That tsunami of foreclosures expected when forbearance ended? Barely a splash. ATTOM predicts an uptick that won’t reach “normal levels” until year’s end.
IRVINE, Calif. – In 2021, foreclosure filings – default notices, scheduled auctions and bank repossessions – hit an all-time low, according to ATTOM’s Year-End 2021 U.S. Foreclosure Market Report. The percent of U.S. properties in foreclosure dropped 29% over 2020 and 95% from a peak of nearly 2.9 million in 2010.
ATTOM says it’s the smallest number of foreclosures since it began tracking in 2005. Overall, 151,153 U.S. properties had foreclosure filings in 2021 or 0.11% of all U.S. housing units, down from 0.16% in 2020 and down from a peak of 2.23% in 2010.
Florida still ranks fairly high in a state-by-state ranking, however it’s not the top foreclosure state in the nation, as it was for many months during the Great Recession. And given the overall drop in 2021 foreclosures, Florida foreclosures did not have a large impact on the market.
“The COVID-19 foreclosure tsunami that some people had anticipated is clearly not happening,” says Rick Sharga, executive vice president at RealtyTrac, an ATTOM company. “Government and mortgage industry efforts have prevented millions of unnecessary foreclosures, and while it’s likely that we’ll see a slight increase in the first quarter, we probably won’t see foreclosure activity back to normal levels before the end of 2022.”
Bank repossessions down 98% since 2010 peak
Lenders repossessed 25,662 properties through foreclosure (REO) in 2021, down 49% from 2020 and down 98% from a peak of 1,050,500 in 2010 – also the lowest level as far back as data is available – 2006.
Florida ranked second in the number of REOs (2,287) after Illinois (3,472). California (1,839), Pennsylvania (1,293) and Texas (1,236) rounded out the top five.
“We believe that repossessions will continue to be lower than normal throughout 2022,” Sharga says. “Homeowners have a record amount of equity – over $23 trillion – and over 87% of homeowners in foreclosure have positive equity. This means that most borrowers will have an opportunity to sell their house at a profit rather than lose everything to a foreclosure auction.”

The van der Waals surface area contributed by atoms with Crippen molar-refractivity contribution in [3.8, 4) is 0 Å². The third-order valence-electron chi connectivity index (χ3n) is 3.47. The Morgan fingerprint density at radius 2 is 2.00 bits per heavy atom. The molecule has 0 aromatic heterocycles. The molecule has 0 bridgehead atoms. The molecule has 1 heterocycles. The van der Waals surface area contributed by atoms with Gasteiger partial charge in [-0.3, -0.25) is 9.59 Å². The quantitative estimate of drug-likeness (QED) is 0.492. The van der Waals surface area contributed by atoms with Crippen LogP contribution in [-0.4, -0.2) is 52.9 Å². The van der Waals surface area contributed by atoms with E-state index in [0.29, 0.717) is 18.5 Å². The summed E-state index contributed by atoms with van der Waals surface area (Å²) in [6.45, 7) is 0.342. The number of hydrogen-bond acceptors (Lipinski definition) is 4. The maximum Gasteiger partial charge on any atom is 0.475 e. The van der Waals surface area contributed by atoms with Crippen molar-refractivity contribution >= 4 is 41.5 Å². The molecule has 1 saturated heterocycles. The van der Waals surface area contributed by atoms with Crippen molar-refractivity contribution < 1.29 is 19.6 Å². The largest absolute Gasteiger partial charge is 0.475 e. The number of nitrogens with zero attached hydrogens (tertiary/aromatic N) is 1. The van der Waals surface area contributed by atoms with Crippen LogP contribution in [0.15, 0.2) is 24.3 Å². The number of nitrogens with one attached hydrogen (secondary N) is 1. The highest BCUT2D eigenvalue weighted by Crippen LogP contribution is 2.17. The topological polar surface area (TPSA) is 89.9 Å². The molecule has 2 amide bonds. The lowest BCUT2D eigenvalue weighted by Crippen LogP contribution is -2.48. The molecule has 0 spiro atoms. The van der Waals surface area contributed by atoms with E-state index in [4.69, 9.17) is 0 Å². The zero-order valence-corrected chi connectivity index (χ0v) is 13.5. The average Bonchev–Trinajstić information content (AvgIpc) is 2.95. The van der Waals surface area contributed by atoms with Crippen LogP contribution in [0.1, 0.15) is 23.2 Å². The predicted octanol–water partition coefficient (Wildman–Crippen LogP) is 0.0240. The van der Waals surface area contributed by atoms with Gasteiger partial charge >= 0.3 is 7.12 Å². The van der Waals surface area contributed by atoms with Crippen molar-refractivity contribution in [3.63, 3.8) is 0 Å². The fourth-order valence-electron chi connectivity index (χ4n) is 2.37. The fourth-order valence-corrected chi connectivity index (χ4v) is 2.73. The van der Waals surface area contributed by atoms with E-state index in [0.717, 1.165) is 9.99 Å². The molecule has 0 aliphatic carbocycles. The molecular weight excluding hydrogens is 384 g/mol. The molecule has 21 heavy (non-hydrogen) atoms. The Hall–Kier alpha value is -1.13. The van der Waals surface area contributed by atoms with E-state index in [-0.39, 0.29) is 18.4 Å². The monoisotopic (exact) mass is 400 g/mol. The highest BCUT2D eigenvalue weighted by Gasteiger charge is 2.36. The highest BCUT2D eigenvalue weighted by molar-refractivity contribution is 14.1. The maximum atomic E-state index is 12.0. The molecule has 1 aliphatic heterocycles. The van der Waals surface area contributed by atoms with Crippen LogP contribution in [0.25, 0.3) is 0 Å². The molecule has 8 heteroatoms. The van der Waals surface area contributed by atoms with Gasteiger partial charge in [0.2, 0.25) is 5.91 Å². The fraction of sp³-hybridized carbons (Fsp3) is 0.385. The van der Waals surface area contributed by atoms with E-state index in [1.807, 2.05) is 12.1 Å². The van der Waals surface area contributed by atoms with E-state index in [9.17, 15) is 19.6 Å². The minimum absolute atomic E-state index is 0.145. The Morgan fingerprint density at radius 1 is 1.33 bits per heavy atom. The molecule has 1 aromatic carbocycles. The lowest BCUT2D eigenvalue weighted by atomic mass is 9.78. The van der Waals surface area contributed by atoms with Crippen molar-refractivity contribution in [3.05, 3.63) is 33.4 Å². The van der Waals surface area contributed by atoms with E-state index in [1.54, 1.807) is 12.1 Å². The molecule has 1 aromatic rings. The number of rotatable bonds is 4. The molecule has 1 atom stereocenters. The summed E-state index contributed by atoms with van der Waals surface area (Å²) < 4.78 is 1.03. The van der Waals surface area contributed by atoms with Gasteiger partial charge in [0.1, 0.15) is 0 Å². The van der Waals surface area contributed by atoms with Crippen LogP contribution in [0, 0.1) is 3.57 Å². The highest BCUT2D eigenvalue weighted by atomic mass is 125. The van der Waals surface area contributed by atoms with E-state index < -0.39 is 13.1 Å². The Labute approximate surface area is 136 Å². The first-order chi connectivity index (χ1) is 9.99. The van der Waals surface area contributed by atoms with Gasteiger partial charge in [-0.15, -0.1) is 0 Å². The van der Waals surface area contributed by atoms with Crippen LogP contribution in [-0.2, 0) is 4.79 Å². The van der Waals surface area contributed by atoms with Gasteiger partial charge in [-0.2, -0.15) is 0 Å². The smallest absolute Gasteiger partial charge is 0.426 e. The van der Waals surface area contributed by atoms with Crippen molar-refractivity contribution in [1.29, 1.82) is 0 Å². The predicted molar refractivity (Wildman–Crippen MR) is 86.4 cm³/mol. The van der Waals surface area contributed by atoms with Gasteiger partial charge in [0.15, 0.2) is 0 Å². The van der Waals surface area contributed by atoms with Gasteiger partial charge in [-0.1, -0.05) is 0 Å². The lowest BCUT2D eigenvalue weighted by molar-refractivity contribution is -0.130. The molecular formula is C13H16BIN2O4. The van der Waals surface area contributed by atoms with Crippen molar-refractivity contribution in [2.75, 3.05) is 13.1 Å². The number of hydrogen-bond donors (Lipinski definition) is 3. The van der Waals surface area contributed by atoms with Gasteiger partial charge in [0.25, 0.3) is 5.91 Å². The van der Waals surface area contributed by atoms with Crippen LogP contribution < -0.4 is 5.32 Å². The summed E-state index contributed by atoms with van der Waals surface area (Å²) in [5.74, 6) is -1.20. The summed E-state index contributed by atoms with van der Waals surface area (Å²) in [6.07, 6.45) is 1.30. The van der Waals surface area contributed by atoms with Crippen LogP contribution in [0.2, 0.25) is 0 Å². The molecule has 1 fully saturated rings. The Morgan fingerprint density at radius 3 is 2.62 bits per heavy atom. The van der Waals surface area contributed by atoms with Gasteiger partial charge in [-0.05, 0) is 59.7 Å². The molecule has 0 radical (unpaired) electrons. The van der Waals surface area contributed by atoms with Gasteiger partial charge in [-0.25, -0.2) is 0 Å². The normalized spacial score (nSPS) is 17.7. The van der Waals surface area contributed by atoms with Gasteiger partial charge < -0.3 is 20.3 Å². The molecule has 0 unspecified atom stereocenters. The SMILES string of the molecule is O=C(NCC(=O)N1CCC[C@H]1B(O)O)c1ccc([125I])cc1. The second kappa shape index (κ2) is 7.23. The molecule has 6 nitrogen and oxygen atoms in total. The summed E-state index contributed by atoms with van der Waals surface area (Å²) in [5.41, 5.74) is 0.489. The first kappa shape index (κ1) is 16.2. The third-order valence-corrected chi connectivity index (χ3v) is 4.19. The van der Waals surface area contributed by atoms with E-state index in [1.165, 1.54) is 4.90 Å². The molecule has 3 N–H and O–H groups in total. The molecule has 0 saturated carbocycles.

Foreclosure starts at record low
The number of homes entering the foreclosure process also hit record lows (since first data collection in 2006), dropping 30% in 2021 compare to 2020, and down 96% from a peak of 2,139,005 in 2009.
“The government’s foreclosure moratorium, the mortgage forbearance program and the mortgage servicing guidelines enacted by the CFPB in August have kept foreclosure starts artificially low over the past year,” Sharga says. “While the recovering economy should prevent a huge increase in defaults, we should see a gradual increase in foreclosure activity as these programs expire, and servicers exhaust all loan modification options for delinquent borrowers.”
Only four states – and not Florida – saw a 2021 increase in foreclosure starts: South Dakota (up 20%), Vermont (up 36%); North Dakota (up 71%) and Nevada (up 85%).
However, ATTOM says three metropolitan areas (population greater than 1 million) saw an increase in foreclosure starts year-to-year, including Miami (up 17%). Birmingham, Alabama, (up 4%) had a bit less, but Las Vegas, Nevada, (up 142%) had notably more.
Overall, Florida’s foreclosure rate (0.23% of housing units had a foreclosure filing) ranked third nationally. Nevada (0.26%) and Illinois (0.23%) had more, while Delaware (0.21%) and New Jersey (0.19%) had less.
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